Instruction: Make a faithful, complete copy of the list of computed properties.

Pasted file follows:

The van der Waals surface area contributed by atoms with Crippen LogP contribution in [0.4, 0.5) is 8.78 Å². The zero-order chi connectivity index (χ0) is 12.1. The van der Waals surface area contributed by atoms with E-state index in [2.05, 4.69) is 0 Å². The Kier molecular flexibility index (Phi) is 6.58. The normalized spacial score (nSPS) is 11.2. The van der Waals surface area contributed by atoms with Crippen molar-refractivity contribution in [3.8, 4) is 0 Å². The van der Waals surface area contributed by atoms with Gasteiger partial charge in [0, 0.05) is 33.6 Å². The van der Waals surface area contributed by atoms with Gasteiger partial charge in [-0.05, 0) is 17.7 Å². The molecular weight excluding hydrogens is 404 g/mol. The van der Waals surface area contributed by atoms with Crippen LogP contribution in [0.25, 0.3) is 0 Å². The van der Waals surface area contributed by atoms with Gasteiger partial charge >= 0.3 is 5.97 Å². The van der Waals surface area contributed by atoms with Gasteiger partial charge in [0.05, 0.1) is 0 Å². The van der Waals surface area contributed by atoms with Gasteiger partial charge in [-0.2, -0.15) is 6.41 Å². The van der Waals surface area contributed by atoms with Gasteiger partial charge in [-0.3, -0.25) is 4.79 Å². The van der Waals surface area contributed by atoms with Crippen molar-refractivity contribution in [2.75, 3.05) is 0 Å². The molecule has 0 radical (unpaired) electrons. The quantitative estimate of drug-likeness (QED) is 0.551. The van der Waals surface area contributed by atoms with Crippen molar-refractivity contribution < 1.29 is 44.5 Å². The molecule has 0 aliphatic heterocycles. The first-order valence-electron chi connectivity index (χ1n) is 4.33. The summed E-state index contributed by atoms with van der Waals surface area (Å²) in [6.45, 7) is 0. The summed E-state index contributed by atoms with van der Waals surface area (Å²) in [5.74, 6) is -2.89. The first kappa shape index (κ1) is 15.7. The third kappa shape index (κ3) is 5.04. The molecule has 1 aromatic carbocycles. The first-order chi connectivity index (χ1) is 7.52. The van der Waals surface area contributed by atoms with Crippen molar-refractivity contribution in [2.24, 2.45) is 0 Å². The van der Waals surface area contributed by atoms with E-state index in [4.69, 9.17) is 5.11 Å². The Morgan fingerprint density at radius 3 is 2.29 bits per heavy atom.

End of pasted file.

The van der Waals surface area contributed by atoms with Crippen LogP contribution in [0.4, 0.5) is 8.78 Å². The zero-order chi connectivity index (χ0) is 12.1. The van der Waals surface area contributed by atoms with E-state index in [2.05, 4.69) is 0 Å². The Kier molecular flexibility index (Phi) is 6.58. The normalized spacial score (nSPS) is 11.2. The van der Waals surface area contributed by atoms with Crippen molar-refractivity contribution in [3.8, 4) is 0 Å². The van der Waals surface area contributed by atoms with Gasteiger partial charge in [0, 0.05) is 33.6 Å². The van der Waals surface area contributed by atoms with Gasteiger partial charge in [-0.05, 0) is 17.7 Å². The molecular weight excluding hydrogens is 404 g/mol. The van der Waals surface area contributed by atoms with Crippen LogP contribution in [0.25, 0.3) is 0 Å². The van der Waals surface area contributed by atoms with Gasteiger partial charge >= 0.3 is 5.97 Å². The van der Waals surface area contributed by atoms with Gasteiger partial charge in [0.05, 0.1) is 0 Å². The van der Waals surface area contributed by atoms with Gasteiger partial charge in [-0.2, -0.15) is 6.41 Å². The van der Waals surface area contributed by atoms with Gasteiger partial charge in [-0.3, -0.25) is 4.79 Å². The van der Waals surface area contributed by atoms with Crippen molar-refractivity contribution in [2.75, 3.05) is 0 Å². The molecule has 0 radical (unpaired) electrons. The quantitative estimate of drug-likeness (QED) is 0.551. The van der Waals surface area contributed by atoms with Crippen molar-refractivity contribution < 1.29 is 44.5 Å². The molecule has 0 aliphatic heterocycles. The first-order valence-electron chi connectivity index (χ1n) is 4.33. The summed E-state index contributed by atoms with van der Waals surface area (Å²) in [6.45, 7) is 0. The summed E-state index contributed by atoms with van der Waals surface area (Å²) in [5.74, 6) is -2.89. The first kappa shape index (κ1) is 15.7. The third kappa shape index (κ3) is 5.04. The molecule has 1 aromatic carbocycles. The first-order chi connectivity index (χ1) is 7.52. The van der Waals surface area contributed by atoms with Crippen molar-refractivity contribution in [2.24, 2.45) is 0 Å². The van der Waals surface area contributed by atoms with E-state index in [4.69, 9.17) is 5.11 Å². The Morgan fingerprint density at radius 3 is 2.29 bits per heavy atom.